PFA chief Gordon Taylor insists players will do all they can to save clubs

PFA chief Gordon Taylor insists players will do all they can to save clubs

Union boss Gordon Taylor accepts clubs in England face an uncertain future as a result of the coronavirus but insists players will do everything they can to keep them in business.

Taylor, chief executive of the Professional Footballers’ Association, told beIN SPORT’s Keys and Gray show that there was an existential threat to some teams as a result of the current break in action and the associated drop in revenues.

“You can’t guarantee anything in such a climate like this, in a world where every country is suffering and dealing with a virus they’ve never known before,” he said.

PFA chief Gordon Taylor is fighting the union corner (Steven Paston/PA)
PFA chief Gordon Taylor is fighting the union corner (Steven Paston/PA)

“When you get a situation like this then the whole game can blow up like a balloon being pricked. We do have a record number of full-time clubs, it is becoming more difficult – in spite of the fact that, before this epidemic, clubs have never had more money – it’s about management of money.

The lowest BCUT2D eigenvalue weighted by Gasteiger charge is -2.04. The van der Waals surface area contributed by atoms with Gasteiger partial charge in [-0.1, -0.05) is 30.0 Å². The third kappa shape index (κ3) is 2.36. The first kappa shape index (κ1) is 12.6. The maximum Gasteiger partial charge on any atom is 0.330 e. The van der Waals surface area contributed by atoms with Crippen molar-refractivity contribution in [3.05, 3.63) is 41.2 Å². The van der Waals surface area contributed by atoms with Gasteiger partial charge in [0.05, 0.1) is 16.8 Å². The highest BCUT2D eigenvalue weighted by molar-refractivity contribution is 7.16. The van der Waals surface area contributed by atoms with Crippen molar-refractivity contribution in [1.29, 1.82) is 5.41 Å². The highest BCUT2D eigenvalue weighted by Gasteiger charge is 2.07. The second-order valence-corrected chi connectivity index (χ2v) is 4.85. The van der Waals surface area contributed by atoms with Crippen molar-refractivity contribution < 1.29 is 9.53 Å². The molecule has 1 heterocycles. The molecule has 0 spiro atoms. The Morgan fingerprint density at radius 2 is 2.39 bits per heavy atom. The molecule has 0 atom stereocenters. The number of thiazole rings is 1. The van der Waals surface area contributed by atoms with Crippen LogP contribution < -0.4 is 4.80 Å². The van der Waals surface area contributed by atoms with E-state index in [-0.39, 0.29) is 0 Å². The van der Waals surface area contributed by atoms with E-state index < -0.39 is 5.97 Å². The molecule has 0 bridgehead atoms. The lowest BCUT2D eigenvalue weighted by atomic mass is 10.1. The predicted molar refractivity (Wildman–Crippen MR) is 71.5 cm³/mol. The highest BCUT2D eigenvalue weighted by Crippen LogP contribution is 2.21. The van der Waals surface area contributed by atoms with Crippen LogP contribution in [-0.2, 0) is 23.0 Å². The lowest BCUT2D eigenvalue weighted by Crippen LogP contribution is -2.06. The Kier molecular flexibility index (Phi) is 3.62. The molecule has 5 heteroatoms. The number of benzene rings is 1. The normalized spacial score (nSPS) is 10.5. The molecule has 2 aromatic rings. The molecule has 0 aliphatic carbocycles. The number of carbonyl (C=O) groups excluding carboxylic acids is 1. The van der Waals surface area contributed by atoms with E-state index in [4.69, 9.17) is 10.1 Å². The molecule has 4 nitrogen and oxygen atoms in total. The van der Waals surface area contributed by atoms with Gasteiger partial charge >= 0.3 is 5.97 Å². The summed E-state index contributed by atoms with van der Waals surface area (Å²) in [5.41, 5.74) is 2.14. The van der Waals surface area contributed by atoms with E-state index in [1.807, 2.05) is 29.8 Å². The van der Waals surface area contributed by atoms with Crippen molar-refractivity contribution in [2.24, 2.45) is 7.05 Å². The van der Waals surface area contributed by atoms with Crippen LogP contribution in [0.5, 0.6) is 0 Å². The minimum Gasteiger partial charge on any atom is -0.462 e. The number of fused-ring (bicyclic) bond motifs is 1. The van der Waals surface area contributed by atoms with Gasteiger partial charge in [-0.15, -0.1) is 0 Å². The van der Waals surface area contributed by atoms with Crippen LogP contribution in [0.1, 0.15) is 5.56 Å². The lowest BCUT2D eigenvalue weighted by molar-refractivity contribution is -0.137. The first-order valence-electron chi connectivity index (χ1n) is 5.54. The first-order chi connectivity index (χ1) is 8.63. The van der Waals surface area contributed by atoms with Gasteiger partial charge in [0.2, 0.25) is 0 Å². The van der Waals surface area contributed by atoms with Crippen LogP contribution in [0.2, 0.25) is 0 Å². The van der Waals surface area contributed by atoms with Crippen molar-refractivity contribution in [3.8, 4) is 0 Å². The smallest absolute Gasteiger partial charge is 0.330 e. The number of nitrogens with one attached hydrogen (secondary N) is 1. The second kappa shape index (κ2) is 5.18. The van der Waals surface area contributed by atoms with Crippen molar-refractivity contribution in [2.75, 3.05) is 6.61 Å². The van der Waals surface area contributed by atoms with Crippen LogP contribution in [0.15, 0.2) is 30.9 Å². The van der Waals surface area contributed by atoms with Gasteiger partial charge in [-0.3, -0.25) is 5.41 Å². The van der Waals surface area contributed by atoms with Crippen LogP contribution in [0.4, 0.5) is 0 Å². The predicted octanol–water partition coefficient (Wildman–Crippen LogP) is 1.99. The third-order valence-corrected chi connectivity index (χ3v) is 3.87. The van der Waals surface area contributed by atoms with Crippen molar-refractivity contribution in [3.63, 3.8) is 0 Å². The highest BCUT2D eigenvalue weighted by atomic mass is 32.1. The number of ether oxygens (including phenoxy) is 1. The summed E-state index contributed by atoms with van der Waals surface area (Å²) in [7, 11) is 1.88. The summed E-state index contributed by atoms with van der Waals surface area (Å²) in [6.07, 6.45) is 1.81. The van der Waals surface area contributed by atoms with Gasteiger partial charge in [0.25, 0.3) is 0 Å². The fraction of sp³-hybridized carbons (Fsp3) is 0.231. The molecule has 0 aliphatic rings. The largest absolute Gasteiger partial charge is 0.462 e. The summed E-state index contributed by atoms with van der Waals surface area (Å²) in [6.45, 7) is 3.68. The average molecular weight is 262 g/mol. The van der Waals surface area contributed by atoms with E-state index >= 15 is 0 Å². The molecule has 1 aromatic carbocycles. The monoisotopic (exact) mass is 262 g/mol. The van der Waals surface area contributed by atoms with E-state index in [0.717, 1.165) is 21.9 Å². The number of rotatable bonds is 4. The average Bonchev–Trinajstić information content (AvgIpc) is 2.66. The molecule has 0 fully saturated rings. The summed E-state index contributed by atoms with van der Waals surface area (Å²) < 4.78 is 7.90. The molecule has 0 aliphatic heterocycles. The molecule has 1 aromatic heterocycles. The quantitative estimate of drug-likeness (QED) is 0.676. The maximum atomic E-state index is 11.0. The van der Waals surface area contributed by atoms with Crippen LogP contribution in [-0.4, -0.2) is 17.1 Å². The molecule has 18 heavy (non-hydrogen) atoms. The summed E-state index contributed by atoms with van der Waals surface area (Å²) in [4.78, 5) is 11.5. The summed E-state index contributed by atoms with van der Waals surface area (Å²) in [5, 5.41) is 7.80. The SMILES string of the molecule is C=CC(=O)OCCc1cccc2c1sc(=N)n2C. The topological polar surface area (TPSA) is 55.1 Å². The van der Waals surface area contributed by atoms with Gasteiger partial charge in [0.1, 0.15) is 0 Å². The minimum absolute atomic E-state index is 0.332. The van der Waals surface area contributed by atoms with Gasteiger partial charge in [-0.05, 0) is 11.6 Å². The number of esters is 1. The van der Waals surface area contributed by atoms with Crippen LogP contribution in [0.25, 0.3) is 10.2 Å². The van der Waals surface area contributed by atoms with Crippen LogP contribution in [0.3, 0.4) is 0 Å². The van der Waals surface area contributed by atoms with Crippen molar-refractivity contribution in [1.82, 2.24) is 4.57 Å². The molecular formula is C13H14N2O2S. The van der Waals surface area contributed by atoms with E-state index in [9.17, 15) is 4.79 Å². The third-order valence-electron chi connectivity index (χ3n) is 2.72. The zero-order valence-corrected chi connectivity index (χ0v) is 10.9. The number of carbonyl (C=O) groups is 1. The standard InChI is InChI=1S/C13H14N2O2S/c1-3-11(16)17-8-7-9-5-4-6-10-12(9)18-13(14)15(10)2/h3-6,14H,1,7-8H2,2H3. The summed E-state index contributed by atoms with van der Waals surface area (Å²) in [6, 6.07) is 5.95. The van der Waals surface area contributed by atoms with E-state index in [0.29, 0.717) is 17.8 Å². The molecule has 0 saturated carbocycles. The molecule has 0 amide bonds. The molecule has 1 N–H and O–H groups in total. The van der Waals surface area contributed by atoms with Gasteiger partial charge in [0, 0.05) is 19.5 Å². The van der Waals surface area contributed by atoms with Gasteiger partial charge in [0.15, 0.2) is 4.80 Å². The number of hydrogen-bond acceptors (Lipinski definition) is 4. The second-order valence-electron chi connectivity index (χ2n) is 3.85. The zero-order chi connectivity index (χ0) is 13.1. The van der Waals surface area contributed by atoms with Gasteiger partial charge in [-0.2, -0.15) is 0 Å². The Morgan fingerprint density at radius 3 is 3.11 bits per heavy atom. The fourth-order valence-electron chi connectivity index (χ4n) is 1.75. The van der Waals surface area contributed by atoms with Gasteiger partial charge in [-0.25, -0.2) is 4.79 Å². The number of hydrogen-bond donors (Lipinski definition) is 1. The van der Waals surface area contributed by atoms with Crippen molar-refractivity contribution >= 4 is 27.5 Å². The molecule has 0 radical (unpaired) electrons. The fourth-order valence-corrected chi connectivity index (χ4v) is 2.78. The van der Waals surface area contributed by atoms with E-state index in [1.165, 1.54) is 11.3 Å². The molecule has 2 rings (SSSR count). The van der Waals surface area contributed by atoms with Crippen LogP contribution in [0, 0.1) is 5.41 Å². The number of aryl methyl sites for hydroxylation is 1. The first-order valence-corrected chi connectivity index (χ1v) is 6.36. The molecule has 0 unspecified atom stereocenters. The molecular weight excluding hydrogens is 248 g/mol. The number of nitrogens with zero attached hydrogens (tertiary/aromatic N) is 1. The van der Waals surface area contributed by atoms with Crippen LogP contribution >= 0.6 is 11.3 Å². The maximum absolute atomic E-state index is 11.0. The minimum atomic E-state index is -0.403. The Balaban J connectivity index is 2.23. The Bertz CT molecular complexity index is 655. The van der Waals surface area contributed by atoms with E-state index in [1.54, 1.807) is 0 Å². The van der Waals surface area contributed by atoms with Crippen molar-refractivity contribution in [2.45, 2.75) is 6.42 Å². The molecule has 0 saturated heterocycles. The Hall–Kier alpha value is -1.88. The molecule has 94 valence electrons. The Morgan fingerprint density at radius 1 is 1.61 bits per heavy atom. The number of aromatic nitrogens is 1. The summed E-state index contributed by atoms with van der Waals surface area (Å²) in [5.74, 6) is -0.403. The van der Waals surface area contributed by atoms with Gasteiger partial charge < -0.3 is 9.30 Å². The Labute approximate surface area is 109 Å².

“There’s got to be a tighter control of income and expenditure and the management of clubs, otherwise

we are painting a false picture.

“All I can say is that players will play their part in achieving this objective (of keeping clubs afloat), I can assure you of that.

When you get a situation like this then the whole game can blow up like a balloon being pricked.

“We want players to be around the table with their clubs, with their managers, with their chief execs, with their directors of finance, and to be fully in the picture and to agree between them – rather than be dictated to.

“It’s not as though football is a job for life, and if we can save their income, then we will do. But if the situation does become worse, then they will agree that they are part of a solution to overcome that.”

Taylor also reiterated the PFA position that incomplete campaigns should be completed if at all possible, rather than moving towards the 2020-21 programme in the event of further delay.

“This is the 19-20 season, we have the rest of 2020 to deliver the season,” he said.

“These are special and unique times. We’ve managed to get football through two world wars…having survived that, the least we can do is to hang on to the idea that we can get through this season.”


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